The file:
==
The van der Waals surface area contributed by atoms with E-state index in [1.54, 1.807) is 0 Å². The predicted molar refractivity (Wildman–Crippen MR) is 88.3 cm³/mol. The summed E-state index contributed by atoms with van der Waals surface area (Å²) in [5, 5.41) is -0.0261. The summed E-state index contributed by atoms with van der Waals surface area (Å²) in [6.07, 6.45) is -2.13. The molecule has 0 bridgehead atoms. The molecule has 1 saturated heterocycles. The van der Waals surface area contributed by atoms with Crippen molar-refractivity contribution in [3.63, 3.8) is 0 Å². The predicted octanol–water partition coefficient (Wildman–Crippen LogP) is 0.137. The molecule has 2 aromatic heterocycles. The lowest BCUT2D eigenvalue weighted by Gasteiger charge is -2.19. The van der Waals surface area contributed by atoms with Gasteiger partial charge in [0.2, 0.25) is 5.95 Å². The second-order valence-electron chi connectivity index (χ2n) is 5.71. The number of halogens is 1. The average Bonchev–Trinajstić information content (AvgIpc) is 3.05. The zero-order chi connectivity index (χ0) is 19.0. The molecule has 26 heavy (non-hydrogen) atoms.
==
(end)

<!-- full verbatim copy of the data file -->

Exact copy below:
The van der Waals surface area contributed by atoms with E-state index in [1.54, 1.807) is 0 Å². The predicted molar refractivity (Wildman–Crippen MR) is 88.3 cm³/mol. The summed E-state index contributed by atoms with van der Waals surface area (Å²) in [5, 5.41) is -0.0261. The summed E-state index contributed by atoms with van der Waals surface area (Å²) in [6.07, 6.45) is -2.13. The molecule has 0 bridgehead atoms. The molecule has 1 saturated heterocycles. The van der Waals surface area contributed by atoms with Crippen molar-refractivity contribution in [3.63, 3.8) is 0 Å². The predicted octanol–water partition coefficient (Wildman–Crippen LogP) is 0.137. The molecule has 2 aromatic heterocycles. The lowest BCUT2D eigenvalue weighted by Gasteiger charge is -2.19. The van der Waals surface area contributed by atoms with Gasteiger partial charge in [0.2, 0.25) is 5.95 Å². The second-order valence-electron chi connectivity index (χ2n) is 5.71. The number of halogens is 1. The average Bonchev–Trinajstić information content (AvgIpc) is 3.05. The zero-order chi connectivity index (χ0) is 19.0. The molecule has 26 heavy (non-hydrogen) atoms.